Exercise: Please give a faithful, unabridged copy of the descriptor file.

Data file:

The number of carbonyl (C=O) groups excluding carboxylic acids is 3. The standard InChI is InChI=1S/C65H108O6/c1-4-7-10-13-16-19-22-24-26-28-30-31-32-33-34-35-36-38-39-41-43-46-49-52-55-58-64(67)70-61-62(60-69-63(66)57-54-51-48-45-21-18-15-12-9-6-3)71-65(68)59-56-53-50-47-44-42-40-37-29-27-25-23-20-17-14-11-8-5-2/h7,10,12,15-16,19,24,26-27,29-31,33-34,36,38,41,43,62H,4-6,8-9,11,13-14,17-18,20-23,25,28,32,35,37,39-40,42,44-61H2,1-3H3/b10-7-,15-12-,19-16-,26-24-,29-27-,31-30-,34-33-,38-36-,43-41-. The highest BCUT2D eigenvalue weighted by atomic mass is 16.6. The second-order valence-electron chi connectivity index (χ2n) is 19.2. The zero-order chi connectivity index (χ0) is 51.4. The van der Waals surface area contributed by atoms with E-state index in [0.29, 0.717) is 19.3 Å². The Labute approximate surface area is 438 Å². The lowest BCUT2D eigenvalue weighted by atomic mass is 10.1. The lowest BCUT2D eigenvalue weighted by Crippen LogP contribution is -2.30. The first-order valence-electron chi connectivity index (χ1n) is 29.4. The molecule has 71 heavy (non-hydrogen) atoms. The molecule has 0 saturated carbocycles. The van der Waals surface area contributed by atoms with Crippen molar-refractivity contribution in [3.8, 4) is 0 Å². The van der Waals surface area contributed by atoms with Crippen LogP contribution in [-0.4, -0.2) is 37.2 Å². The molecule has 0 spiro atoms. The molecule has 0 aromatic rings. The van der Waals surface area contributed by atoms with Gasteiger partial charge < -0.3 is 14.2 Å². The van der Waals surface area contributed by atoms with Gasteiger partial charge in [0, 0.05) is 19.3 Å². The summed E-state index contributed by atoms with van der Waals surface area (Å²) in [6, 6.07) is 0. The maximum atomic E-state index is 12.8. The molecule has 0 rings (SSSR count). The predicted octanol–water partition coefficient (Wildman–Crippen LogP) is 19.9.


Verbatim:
The number of carbonyl (C=O) groups excluding carboxylic acids is 3. The standard InChI is InChI=1S/C65H108O6/c1-4-7-10-13-16-19-22-24-26-28-30-31-32-33-34-35-36-38-39-41-43-46-49-52-55-58-64(67)70-61-62(60-69-63(66)57-54-51-48-45-21-18-15-12-9-6-3)71-65(68)59-56-53-50-47-44-42-40-37-29-27-25-23-20-17-14-11-8-5-2/h7,10,12,15-16,19,24,26-27,29-31,33-34,36,38,41,43,62H,4-6,8-9,11,13-14,17-18,20-23,25,28,32,35,37,39-40,42,44-61H2,1-3H3/b10-7-,15-12-,19-16-,26-24-,29-27-,31-30-,34-33-,38-36-,43-41-. The highest BCUT2D eigenvalue weighted by atomic mass is 16.6. The second-order valence-electron chi connectivity index (χ2n) is 19.2. The zero-order chi connectivity index (χ0) is 51.4. The van der Waals surface area contributed by atoms with E-state index in [0.29, 0.717) is 19.3 Å². The Labute approximate surface area is 438 Å². The lowest BCUT2D eigenvalue weighted by atomic mass is 10.1. The lowest BCUT2D eigenvalue weighted by Crippen LogP contribution is -2.30. The first-order valence-electron chi connectivity index (χ1n) is 29.4. The molecule has 71 heavy (non-hydrogen) atoms. The molecule has 0 saturated carbocycles. The van der Waals surface area contributed by atoms with Crippen molar-refractivity contribution in [3.8, 4) is 0 Å². The van der Waals surface area contributed by atoms with Crippen LogP contribution in [-0.4, -0.2) is 37.2 Å². The molecule has 0 spiro atoms. The molecule has 0 aromatic rings. The van der Waals surface area contributed by atoms with Gasteiger partial charge < -0.3 is 14.2 Å². The van der Waals surface area contributed by atoms with Gasteiger partial charge in [0, 0.05) is 19.3 Å². The summed E-state index contributed by atoms with van der Waals surface area (Å²) in [6, 6.07) is 0. The maximum atomic E-state index is 12.8. The molecule has 0 rings (SSSR count). The predicted octanol–water partition coefficient (Wildman–Crippen LogP) is 19.9.